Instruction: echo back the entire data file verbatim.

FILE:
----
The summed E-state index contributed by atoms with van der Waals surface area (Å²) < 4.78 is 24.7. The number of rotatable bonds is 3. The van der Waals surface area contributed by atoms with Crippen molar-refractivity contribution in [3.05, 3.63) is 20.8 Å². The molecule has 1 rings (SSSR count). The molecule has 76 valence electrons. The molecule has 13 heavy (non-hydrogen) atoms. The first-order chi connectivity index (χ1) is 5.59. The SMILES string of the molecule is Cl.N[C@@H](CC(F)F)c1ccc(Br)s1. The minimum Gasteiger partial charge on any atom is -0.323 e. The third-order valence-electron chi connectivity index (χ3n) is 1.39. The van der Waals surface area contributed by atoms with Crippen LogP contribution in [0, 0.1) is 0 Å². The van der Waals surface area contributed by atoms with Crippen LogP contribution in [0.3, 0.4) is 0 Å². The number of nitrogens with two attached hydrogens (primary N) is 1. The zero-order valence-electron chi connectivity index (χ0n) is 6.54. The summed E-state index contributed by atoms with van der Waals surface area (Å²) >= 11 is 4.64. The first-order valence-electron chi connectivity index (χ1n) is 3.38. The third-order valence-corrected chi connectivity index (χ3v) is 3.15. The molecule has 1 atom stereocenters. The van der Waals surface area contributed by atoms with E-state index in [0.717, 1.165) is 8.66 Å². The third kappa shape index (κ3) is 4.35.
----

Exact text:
The summed E-state index contributed by atoms with van der Waals surface area (Å²) < 4.78 is 24.7. The number of rotatable bonds is 3. The van der Waals surface area contributed by atoms with Crippen molar-refractivity contribution in [3.05, 3.63) is 20.8 Å². The molecule has 1 rings (SSSR count). The molecule has 76 valence electrons. The molecule has 13 heavy (non-hydrogen) atoms. The first-order chi connectivity index (χ1) is 5.59. The SMILES string of the molecule is Cl.N[C@@H](CC(F)F)c1ccc(Br)s1. The minimum Gasteiger partial charge on any atom is -0.323 e. The third-order valence-electron chi connectivity index (χ3n) is 1.39. The van der Waals surface area contributed by atoms with Crippen LogP contribution in [0, 0.1) is 0 Å². The van der Waals surface area contributed by atoms with Crippen LogP contribution in [0.3, 0.4) is 0 Å². The number of nitrogens with two attached hydrogens (primary N) is 1. The zero-order valence-electron chi connectivity index (χ0n) is 6.54. The summed E-state index contributed by atoms with van der Waals surface area (Å²) >= 11 is 4.64. The first-order valence-electron chi connectivity index (χ1n) is 3.38. The third-order valence-corrected chi connectivity index (χ3v) is 3.15. The molecule has 1 atom stereocenters. The van der Waals surface area contributed by atoms with E-state index in [0.717, 1.165) is 8.66 Å². The third kappa shape index (κ3) is 4.35.